Spain's conservative-led parliament, the Cortes, passed an anti-protest bill on Dec. 11 despite harsh criticism from opposition politicians and activist groups, who say it violates the right to demonstrate, limits freedom of expression, and gives undue power to police. The measure, dubbed the "Ley Mordaza" (Gag Law), limits demonstrations to officially permiited gatherings and imposes heavy fines on unauthorized protesters. It also bans taking photos of police during protest demonstrations. Spain has seen a rising tide of mostly peaceful street protests and strikes against Prime Minister Mariano Rajoy's austerity program, which includes harsh cuts to public health and education.
The UK's body on strengthening devolution, the Smith Commission, concluded Nov. 27 that Scotland's parliament should have more independence in certain matters. The commission, set up by Prime Minister David Cameron, recommended that Scotland's parliament have the power to set income tax rates, voting age, welfare payments; and a consultative role in reviewing the BBC Charter. The announcement follows Scotland's vote against independence in September. While Scotland's government welcomed the announcement, First Minister Nicola Sturgeon found the commission's decision disappointing as the Scottish parliament would still be responsible for less than half of the money the country will spend.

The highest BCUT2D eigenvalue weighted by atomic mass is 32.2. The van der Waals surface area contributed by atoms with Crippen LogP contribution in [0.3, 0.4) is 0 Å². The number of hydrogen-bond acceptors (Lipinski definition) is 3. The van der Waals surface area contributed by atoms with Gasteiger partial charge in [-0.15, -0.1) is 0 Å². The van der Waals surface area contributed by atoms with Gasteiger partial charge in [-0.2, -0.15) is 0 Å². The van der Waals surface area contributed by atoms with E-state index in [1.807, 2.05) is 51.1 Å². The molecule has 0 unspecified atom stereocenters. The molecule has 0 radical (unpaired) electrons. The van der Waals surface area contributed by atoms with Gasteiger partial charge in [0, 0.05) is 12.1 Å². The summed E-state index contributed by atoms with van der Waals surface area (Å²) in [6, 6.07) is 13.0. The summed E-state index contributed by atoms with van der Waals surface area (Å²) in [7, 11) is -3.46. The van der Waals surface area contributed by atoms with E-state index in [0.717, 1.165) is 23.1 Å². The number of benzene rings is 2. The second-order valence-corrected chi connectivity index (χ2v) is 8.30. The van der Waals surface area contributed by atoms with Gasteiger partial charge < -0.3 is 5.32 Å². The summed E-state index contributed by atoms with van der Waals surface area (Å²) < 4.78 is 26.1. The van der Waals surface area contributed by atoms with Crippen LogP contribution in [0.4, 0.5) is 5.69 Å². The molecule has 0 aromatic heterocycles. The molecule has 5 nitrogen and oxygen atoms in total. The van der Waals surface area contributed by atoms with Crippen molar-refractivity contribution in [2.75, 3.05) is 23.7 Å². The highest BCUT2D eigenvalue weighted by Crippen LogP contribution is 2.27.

UK Home Secretary Theresa May on Nov. 24 outlined the new Counter-Terrorism and Security Bill to combat ongoing national security threats. The bill will expand the power of authorities to suspend outgoing and incoming international travel of persons that are reasonably believed to be traveling to commit terrorism. The legislation will also broaden the Terrorism Prevention and Investigation Measures (TPIMs) to allow authorities to force terrorist suspects to relocate within the country and will raise the burden of proof for TPIMs from a "reasonable belief" to a "balance of probabilities." May stressed the importance of bridging the "capabilities gap" that authorities must confront when dealing with communications data and announced that the bill will require Internet providers to retain IP addresses "to identify individual users of internet services," with some limitations. May urged the need for this legislation in response to new threats from the Islamic State (IS) and other established terrorist groups abroad.
The Spanish Constitutional Court on Nov. 4 suspended (PDF) the Catalonia region's upcoming symbolic vote to gauge public sentiment for independence. The unanimous decision to hear the government's appeal effectively bans the vote until the parties present arguments and the court makes a ruling. This vote was planned as an alternative to a referendum on independence that the court suspended in September. The decision was based on Article 161.2 of the Spanish Constitution, which states that the government can appeal resolutions and provisions adopted by the "autonomous communities" of Spain. As more than two million Catalans planned to vote on Nov. 9, and extensive plans had already been made, the Catalan government intends to proceed with the vote despite the constitutional court's ruling.